What does Genesis 43:4 mean?
ESV: If you will send our brother with us, we will go down and buy you food.
NIV: If you will send our brother along with us, we will go down and buy food for you.
NASB: If you send our brother with us, we will go down and buy you food.
CSB: If you will send our brother with us, we will go down and buy food for you.
NLT: If you send Benjamin with us, we will go down and buy more food.
KJV: If thou wilt send our brother with us, we will go down and buy thee food:
NKJV: If you send our brother with us, we will go down and buy you food.
Verse Commentary:
Earlier, an intense famine forced Jacob to send his sons into Egypt to buy food (Genesis 42:1–2). The governor accused them of being spies and insisted they return with their youngest brother to prove their honesty (Genesis 42:19–20). He also kept one of the brothers in custody as collateral (Genesis 42:24). Jacob's sons don't realize this governor is their own brother, Joseph (Genesis 42:8), whom they sold into slavery as a teenager (Genesis 37:24–28).

When the brothers returned, Jacob forbade them from going back with Benjamin (Genesis 42:38). Even if it meant abandoning Simeon, he would not risk his favorite and youngest son. But the famine continued, and Jacob has asked his sons to travel once again to buy food in Egypt (Genesis 43:1–2). He didn't mention Benjamin, however, and Judah is reminding him of the situation (Genesis 43:3).

Now Judah takes a reasonable and brave stand. He insists they will go, but only if they take Benjamin. He realizes that trying to accomplish the mission without Benjamin will only get them all killed or imprisoned. Their only chance of success is to follow the Egyptian governor—secretly their well-meaning brother Joseph—and hope for the best. Not going at all means starving; Judah is confronting Jacob with the dire choice which must be made (Genesis 43:5).
Verse Context:
Genesis 43:1–15 describes how Jacob is forced to send his beloved son, Benjamin, to accompany his other sons to Egypt to buy more grain. If Benjamin doesn't go, they will not be allowed to purchase anything. This is by the order of the Egyptian governor, who the men do not realize is their long-lost brother, Joseph. Without grain, the family will starve. Jacob agrees, sending with his sons a gift for the man, along with double the amount of money needed to buy the grain. Finally, Jacob prays to God Almighty for his boys before allowing them to depart with his precious youngest son.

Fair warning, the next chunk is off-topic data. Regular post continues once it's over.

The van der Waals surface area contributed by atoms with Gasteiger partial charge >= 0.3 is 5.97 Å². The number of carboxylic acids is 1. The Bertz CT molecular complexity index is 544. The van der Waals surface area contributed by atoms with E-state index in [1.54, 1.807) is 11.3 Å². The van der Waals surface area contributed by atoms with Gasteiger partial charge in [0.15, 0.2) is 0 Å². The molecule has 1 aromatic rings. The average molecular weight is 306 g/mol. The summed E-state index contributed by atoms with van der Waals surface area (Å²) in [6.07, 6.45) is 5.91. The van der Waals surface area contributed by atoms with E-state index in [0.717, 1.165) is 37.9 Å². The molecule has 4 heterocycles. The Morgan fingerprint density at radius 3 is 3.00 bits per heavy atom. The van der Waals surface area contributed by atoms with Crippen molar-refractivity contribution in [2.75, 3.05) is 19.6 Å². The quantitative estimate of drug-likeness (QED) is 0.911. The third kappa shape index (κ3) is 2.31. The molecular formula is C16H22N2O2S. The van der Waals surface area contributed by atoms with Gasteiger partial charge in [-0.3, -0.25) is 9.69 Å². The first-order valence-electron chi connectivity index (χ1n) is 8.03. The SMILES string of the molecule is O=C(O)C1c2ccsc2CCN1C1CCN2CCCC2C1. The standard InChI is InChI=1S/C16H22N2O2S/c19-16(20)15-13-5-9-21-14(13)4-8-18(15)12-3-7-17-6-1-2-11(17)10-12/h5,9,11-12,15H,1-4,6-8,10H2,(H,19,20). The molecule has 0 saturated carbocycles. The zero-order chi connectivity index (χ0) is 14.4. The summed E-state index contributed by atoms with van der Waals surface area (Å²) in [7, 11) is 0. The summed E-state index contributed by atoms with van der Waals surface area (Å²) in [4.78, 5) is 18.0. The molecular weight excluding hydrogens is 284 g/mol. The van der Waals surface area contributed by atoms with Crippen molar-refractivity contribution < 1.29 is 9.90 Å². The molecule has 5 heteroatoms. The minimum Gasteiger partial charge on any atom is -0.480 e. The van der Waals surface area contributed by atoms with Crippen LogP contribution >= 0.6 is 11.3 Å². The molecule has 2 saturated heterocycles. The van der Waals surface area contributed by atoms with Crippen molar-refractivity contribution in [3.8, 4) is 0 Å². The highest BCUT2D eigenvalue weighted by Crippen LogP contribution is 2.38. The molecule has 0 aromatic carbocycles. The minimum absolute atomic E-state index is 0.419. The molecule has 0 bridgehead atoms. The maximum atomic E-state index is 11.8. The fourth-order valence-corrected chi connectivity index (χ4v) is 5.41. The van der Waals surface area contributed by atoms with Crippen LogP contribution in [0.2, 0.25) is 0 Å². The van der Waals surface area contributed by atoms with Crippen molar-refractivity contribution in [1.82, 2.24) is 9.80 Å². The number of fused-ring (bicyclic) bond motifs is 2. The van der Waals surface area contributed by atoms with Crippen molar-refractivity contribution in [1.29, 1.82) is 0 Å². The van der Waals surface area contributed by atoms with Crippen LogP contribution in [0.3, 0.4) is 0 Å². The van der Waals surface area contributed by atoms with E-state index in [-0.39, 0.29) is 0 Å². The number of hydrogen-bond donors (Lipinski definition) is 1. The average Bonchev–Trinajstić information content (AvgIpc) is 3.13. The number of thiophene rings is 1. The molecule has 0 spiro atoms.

Chapter Summary:
Jacob must send Benjamin with his brothers, back to Egypt, to buy more grain for the family. Without it, they will starve, but the Egyptian ruler will not sell them grain if they don't bring Benjamin as agreed. Speaking on behalf of his brothers, Judah finally convinces his father. Arriving in Egypt, they are honored as guests in Joseph's house. They present a gift to him—still not recognizing him as their estranged brother—and Joseph, after being overwhelmed with emotion, pays special attention to Benjamin.
Chapter Context:
In Genesis chapter 37, Jacob sends his favorite son, Joseph, to visit his brothers. Joseph does not come home. In chapter 42, Jacob sends ten of his sons on a mission, and once again the group returns short one son. The Egyptian governor keeps Simeon as collateral and commands the family to return with Benjamin. Only when forced with starvation does Jacob risk his youngest son. Joseph, still unrecognized by his brothers as the governor of Egypt, honors the men as guests in his home, paying special attention to Benjamin. After further tests in chapter 44, Joseph will finally reveal himself in chapter 45.
Book Summary:
The book of Genesis establishes fundamental truths about God. Among these are His role as the Creator, His holiness, His hatred of sin, His love for mankind, and His willingness to provide for our redemption. We learn not only where mankind has come from, but why the world is in its present form. The book also presents the establishment of Israel, God's chosen people. Many of the principles given in other parts of Scripture depend on the basic ideas presented here in the book of Genesis. Within the framework of the Bible, Genesis explains the bare-bones history of the universe leading up to the captivity of Israel in Egypt, setting the stage for the book of Exodus.
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